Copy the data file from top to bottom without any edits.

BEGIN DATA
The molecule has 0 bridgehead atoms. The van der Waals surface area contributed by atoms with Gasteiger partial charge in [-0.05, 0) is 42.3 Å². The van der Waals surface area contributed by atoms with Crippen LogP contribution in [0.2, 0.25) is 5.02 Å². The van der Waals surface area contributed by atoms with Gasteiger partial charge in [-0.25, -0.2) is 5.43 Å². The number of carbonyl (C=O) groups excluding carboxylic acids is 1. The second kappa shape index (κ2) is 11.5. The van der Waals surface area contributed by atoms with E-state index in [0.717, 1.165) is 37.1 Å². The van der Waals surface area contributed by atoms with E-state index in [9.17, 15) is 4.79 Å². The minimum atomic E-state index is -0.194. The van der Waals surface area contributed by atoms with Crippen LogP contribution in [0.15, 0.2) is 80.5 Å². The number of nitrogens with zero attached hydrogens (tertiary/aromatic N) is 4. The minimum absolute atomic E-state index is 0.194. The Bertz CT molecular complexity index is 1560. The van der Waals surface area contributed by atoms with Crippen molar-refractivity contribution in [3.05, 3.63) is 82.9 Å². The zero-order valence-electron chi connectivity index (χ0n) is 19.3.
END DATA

The molecule has 0 bridgehead atoms. The van der Waals surface area contributed by atoms with Gasteiger partial charge in [-0.05, 0) is 42.3 Å². The van der Waals surface area contributed by atoms with Crippen LogP contribution in [0.2, 0.25) is 5.02 Å². The van der Waals surface area contributed by atoms with Gasteiger partial charge in [-0.25, -0.2) is 5.43 Å². The number of carbonyl (C=O) groups excluding carboxylic acids is 1. The second kappa shape index (κ2) is 11.5. The van der Waals surface area contributed by atoms with E-state index in [0.717, 1.165) is 37.1 Å². The van der Waals surface area contributed by atoms with E-state index in [9.17, 15) is 4.79 Å². The minimum atomic E-state index is -0.194. The van der Waals surface area contributed by atoms with Crippen LogP contribution in [0.15, 0.2) is 80.5 Å². The number of nitrogens with zero attached hydrogens (tertiary/aromatic N) is 4. The minimum absolute atomic E-state index is 0.194. The Bertz CT molecular complexity index is 1560. The van der Waals surface area contributed by atoms with Crippen molar-refractivity contribution in [3.05, 3.63) is 82.9 Å². The zero-order valence-electron chi connectivity index (χ0n) is 19.3.